W Power 2024

Generative AI in the classroom: Next edtech evolution

Revision bots, design-your-own-course companions, even mock interview coaches: Experts say that edtech is facing disproportionate disruption from generative AI, and interestingly, from older, non-tech learners in India

Pankti Mehta Kadakia
Published: Apr 22, 2024 11:40:20 AM IST
Updated: Apr 22, 2024 11:50:48 AM IST

Illustration: Chaitanya Dinesh SurpurIllustration: Chaitanya Dinesh Surpur

You’re gearing up for a big exam, and solving your way through that seemingly endless question bank. When your teacher gets to assessing it two days later, you realise you’ve got a concept all wrong, and need to cycle through the questions all over again. It isn’t possible for the teacher to be present immediately to assess every student, to correct them as they go along—or is there?

The ‘revision bot’ is an application of artificial intelligence (AI), and more specifically, generative AI (Gen AI) that the edtech (education technology) sector is excited about. Now, when you’re unsure of a concept while going through study revisions, you can simply ‘ask’ the revision bot, who will trawl through content videos, text and so on and offer you a neat, conversational summary or explanation. Still have doubts? Ask again. And again. At any time of day.

Edtech is, perhaps, one of those sectors that’s going to see a disproportionate disruptive impact from Gen AI. In fact, US edtech giant Coursera’s CEO Jeff Maggioncalda says the advent of ChatGPT meant that he lost sleep for a good 45 days, tearing apart the nuts and bolts of the large language model. People wanted to learn about Generative AI, and fast, and industry would have to keep up.

When Maggioncalda logs on to a Zoom call with Forbes India from a Tokyo hotel room, a good 15 months after ChatGPT first took off, he’s on a long East-to-West journey that culminates in Boston, where he will speak at Harvard Business School about how companies can adapt to the world of Gen AI.

Coursera, he says, added one learner for every minute of 2023 on average for a course on the new-fangled technology—and one for every three minutes in India. The most popular course is on prompt engineering by Vanderbilt University, which, at the time of writing, more than 240,000 people had enrolled in, and which had an average rating of 4.8 stars.

Also read: Is Generation Z more fearful of AI than older workers in office?

In May 2023, in fact, Coursera had launched a big-bang hiring platform to rival LinkedIn, piloted from India. Very quickly though, the company scaled back on their efforts on the new project, to have teams focus on shipping out features around Gen AI.

“The launch of the platform went pretty well, but then, generative AI came along,” Maggioncalda says. “We wanted to put more of our engineers on this side, and we have a tonne of stuff that we’re shipping out.”

Coursera is currently working on six different areas in this domain, including a Career Academy to reskill people into brand new careers that will emerge as a result of the AI revolution.

“We have not seen the full impact of Gen AI yet, but we expect that for jobs such as call centre operations, translators, copywriters—certain jobs are going to be heavily impacted, and those people are going to have to be trained for new jobs,” he says.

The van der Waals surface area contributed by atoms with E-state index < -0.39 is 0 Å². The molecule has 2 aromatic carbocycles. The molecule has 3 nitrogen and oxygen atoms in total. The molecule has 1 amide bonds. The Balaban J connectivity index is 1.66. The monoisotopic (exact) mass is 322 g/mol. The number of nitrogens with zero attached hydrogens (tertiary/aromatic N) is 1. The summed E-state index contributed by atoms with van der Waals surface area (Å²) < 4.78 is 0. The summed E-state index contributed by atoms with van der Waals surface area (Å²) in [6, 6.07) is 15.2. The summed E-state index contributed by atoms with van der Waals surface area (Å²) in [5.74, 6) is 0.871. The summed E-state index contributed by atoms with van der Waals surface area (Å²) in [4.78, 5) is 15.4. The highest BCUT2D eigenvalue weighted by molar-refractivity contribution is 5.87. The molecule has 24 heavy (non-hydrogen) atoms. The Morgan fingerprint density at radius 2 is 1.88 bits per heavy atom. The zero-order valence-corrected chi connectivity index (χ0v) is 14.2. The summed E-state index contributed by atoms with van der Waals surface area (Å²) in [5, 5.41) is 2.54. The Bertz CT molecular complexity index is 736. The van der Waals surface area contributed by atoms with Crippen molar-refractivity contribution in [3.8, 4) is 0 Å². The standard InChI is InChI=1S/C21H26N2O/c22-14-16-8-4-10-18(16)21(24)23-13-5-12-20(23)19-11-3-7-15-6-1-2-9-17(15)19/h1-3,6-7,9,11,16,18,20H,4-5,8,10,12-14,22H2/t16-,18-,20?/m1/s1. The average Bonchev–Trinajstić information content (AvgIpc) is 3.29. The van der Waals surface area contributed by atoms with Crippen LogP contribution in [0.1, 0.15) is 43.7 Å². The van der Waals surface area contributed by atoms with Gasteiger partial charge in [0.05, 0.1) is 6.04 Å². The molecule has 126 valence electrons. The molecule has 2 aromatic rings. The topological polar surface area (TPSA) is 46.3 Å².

“We have been working with Nasscom and the National Skills Qualifications Framework in India to get industry micro-credentials certified, so that they can count as credit under the NEP (National Education Policy).”

Coursera is also working on an AI ‘Coach’ that will assess and challenge you on your assignments. “So Coach reads your submission and then starts asking you questions on your process of putting it together. So it’s not only assessing the submission, but also your thought process in putting it together, which I think is the coolest part,” he says.

Also in the works are a cheating check tool (to ascertain whether a student has used ChatGPT or equivalent to write an assignment, still a work in progress), and a dynamic ‘course builder’, where you can add in your specific interest areas and design your own unique programme, down to focussed modules and nitty-gritties, within a few minutes.

Also read: Making AI Trustworthy: Navigating the future of innovation and ethics

For the popular language learning platform Duolingo, GPT-4 has given them licence to innovate with real-world language learning scenarios; in March 2023, the company introduced Duolingo Max, a subscription tier that’s currently rated the highest, which includes access to their AI tools.

Now, learners who make the same mistake over and over and don’t know why can ask Duolingo to ‘Explain My Answer’. This tool uses generative AI to analyse their mistakes, and breaks them down for the learner in a simple-to-understand format. Learners can also ask for more examples or further clarifications.

‘Roleplay’ is another AI-enabled feature on Duolingo, through which you can practise your language skills with characters on the app. You can choose a scenario—like shopping, ordering a meal or discussing vacation plans, for instance—and have a conversation with a bot that is interactive, such that no two conversations are the same.

“We believe AI has the power to make language learning more immersive and personalised. Our goal is to get closer to the experience of learning with a human tutor—but one that’s always in your pocket,” says Klinton Bicknell, head of AI, Duolingo.

“We’ve always believed in the powerful combination of AI and education, and the impact on our language learning platform has been transformative. This shift in the learning paradigm moves away from a one-size-fits-all approach to a more dynamic and personalised educational journey,” he adds.